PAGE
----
Competing Against Cancer

An amateur rider and cancer survivor shares how she found the joy in riding horses and competing while undergoing six months of chemotherapy treatments.
Monica Oliver and Josie compete at the Marshall & Sterling Finals last September, two weeks after Monica’s last chemo treatment.
© ESI Photography

Four brave women stood in the center of a large indoor arena in front of 200 people one evening last May. Each described how being with horses helped her to cope with cancer: living with, recovering from or carrying on with the fear of its deadly return. The event was held by Mane Stream, a New Jersey-based therapeutic riding program. There wasn’t a dry eye in the house.

I knew what these women were going through. On a frigid Monday morning in January 2016, my doctor called to say a small polyp removed a week earlier during a routine colonoscopy was cancerous. I would need surgery soon.

No, this won’t do, I thought. I’ve just started a lease on an amazing mare and we have really big competition plans this year. As it turns out, cancer doesn’t really care about your plans.

I endured a three-hour surgery to remove an 8-inch section of my colon and 18 lymph nodes a month later. Cancer had moved from the polyp through the colon to one of those 18. “Lymph nodes trump all,” according to Dr. Mark O’Hara, my oncologist at the University of Pennsylvania. My cancer was stage III—chemotherapy required.

Now things were getting serious. I found myself re-reading an op-ed in The New York Times, “To be happier, start thinking more about your death.” The article asked: “Are you making the right use of your scarce and precious life?” I knew my answer would involve horses and competition.

Six weeks after my surgery, I gingerly climbed aboard my equine partner, Josie. What an incredible feeling to be in the saddle again! I was under surgeon’s orders to take it easy, but walking seemed too cautious, so we began trotting. Knowing the canter would actually feel smoother on my incisions, we moved up another gear. My endorphins exploded. I was in heaven again.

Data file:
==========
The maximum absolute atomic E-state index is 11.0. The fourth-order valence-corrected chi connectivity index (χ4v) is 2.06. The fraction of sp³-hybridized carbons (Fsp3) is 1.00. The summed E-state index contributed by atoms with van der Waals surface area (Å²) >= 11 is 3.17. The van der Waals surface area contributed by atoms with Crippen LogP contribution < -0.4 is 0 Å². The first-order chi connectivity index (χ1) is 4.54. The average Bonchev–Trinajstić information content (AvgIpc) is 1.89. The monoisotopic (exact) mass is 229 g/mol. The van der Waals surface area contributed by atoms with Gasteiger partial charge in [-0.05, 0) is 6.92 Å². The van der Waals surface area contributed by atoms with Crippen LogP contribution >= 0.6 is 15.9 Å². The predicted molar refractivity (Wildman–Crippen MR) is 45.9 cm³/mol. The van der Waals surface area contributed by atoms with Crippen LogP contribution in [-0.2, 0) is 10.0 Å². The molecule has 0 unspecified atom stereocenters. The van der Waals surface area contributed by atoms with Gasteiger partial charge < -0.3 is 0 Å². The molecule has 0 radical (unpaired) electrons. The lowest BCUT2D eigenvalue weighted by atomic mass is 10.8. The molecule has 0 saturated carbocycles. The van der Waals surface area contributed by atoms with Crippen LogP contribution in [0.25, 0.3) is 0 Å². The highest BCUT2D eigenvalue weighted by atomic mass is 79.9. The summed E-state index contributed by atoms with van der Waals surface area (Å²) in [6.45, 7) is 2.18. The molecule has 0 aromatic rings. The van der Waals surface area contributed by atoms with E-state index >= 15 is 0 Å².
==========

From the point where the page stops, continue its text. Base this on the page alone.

One month after starting chemo, with the incredible support of my trainer, Sarah Stewart, I competed with Josie over 2-foot-3 fences at a local show, ending up reserve champion. I quickly became obsessed with scheduling horse shows during my six months of chemo treatments. Josie and I went on to compete successfully at 2-foot-6 in seven more shows, including HITS Saugerties, Saratoga Springs Horse Show and Monmouth at the Team in Gladstone, New Jersey, where Josie and I were second out of 30 in the Bit O’ Straw Classic and first in my division in the hunter derby.

How did this compare to my life in the show ring pre-cancer? Before each show, I fixated on being perfect. I spent time overthinking my course. In the ring, my brain would get hijacked by my internal critic, “the saboteur,” who would often question my approach to a jump, and that uncertainty easily transferred to my horse. After starting chemo, I focused on the joy of every practice and competition ride. Each time, my endorphins skyrocketed. I could feel the natural chemicals in my body working to heal my colon, brain and heart.

Here’s what I learned in what became my competition against cancer:

  1. Focus on what gives you the most meaning in life. Then define success in those terms. In riding, I shifted from getting a blue ribbon to partnering with this beautiful animal.
  2. Use a positive mantra. I viewed my competition as cancer. Each time I entered the show ring, I’d say under my breath “F*@# cancer!”
  3. Eliminate non-value-added distractions. We all get easily sidetracked by that voice in our heads, the saboteur who tells us, “You’re not good enough” … ”You’re going to fail.” Once in the ring, I stayed laser-focused on having a positive ride, allowing no internal B.S.
  4. Require internal positive feedback. After each ride, I focused on the top three things I did right.
  5. Find a way to release your endorphins. During and immediately after my rides, the side effects of chemo—nausea and neuropathy—went away. Endorphins helped me recover faster and made it easier to deal with the next round of chemo.

In April 2017, my CT scans showed no signs of cancer. For now, I’m considered a cancer survivor. But I call myself a thriver. And every opportunity to tack up Josie, enter the ring and work up a sweat is a gift.

Monica Oliver is a certified business and leadership coach, cancer survivor and thriver and education advocate. 

This article was originally published in the August 2017 issue of Practical Horseman. 

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